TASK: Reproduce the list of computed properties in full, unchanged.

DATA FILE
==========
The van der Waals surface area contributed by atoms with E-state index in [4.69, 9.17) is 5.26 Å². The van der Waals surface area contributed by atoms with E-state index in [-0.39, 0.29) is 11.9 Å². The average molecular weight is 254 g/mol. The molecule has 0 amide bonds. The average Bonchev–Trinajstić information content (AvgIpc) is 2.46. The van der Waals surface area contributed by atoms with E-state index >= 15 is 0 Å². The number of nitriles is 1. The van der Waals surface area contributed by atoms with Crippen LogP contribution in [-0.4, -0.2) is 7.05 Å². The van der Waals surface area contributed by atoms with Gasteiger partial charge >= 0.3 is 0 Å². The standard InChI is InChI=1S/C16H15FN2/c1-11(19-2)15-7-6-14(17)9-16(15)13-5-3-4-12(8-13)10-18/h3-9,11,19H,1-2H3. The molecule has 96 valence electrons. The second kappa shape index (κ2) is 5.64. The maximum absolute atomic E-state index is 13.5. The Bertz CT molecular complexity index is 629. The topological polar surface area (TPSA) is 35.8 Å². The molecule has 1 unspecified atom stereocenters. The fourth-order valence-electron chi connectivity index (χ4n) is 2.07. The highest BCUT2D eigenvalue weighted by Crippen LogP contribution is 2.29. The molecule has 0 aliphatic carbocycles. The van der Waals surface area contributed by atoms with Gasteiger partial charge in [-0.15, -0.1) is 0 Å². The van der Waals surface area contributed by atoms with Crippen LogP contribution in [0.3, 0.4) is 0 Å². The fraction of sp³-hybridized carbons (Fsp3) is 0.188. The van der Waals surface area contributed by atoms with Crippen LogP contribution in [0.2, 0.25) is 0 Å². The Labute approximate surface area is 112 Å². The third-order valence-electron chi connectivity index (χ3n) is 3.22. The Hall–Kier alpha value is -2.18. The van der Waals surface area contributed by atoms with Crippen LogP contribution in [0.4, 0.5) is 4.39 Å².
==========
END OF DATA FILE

The van der Waals surface area contributed by atoms with E-state index in [4.69, 9.17) is 5.26 Å². The van der Waals surface area contributed by atoms with E-state index in [-0.39, 0.29) is 11.9 Å². The average molecular weight is 254 g/mol. The molecule has 0 amide bonds. The average Bonchev–Trinajstić information content (AvgIpc) is 2.46. The van der Waals surface area contributed by atoms with E-state index >= 15 is 0 Å². The number of nitriles is 1. The van der Waals surface area contributed by atoms with Crippen LogP contribution in [-0.4, -0.2) is 7.05 Å². The van der Waals surface area contributed by atoms with Gasteiger partial charge >= 0.3 is 0 Å². The standard InChI is InChI=1S/C16H15FN2/c1-11(19-2)15-7-6-14(17)9-16(15)13-5-3-4-12(8-13)10-18/h3-9,11,19H,1-2H3. The molecule has 96 valence electrons. The second kappa shape index (κ2) is 5.64. The maximum absolute atomic E-state index is 13.5. The Bertz CT molecular complexity index is 629. The topological polar surface area (TPSA) is 35.8 Å². The molecule has 1 unspecified atom stereocenters. The fourth-order valence-electron chi connectivity index (χ4n) is 2.07. The highest BCUT2D eigenvalue weighted by Crippen LogP contribution is 2.29. The molecule has 0 aliphatic carbocycles. The van der Waals surface area contributed by atoms with Gasteiger partial charge in [-0.15, -0.1) is 0 Å². The van der Waals surface area contributed by atoms with Crippen LogP contribution in [0.3, 0.4) is 0 Å². The fraction of sp³-hybridized carbons (Fsp3) is 0.188. The van der Waals surface area contributed by atoms with Crippen LogP contribution in [0.2, 0.25) is 0 Å². The Labute approximate surface area is 112 Å². The third-order valence-electron chi connectivity index (χ3n) is 3.22. The Hall–Kier alpha value is -2.18. The van der Waals surface area contributed by atoms with Crippen LogP contribution in [0.4, 0.5) is 4.39 Å².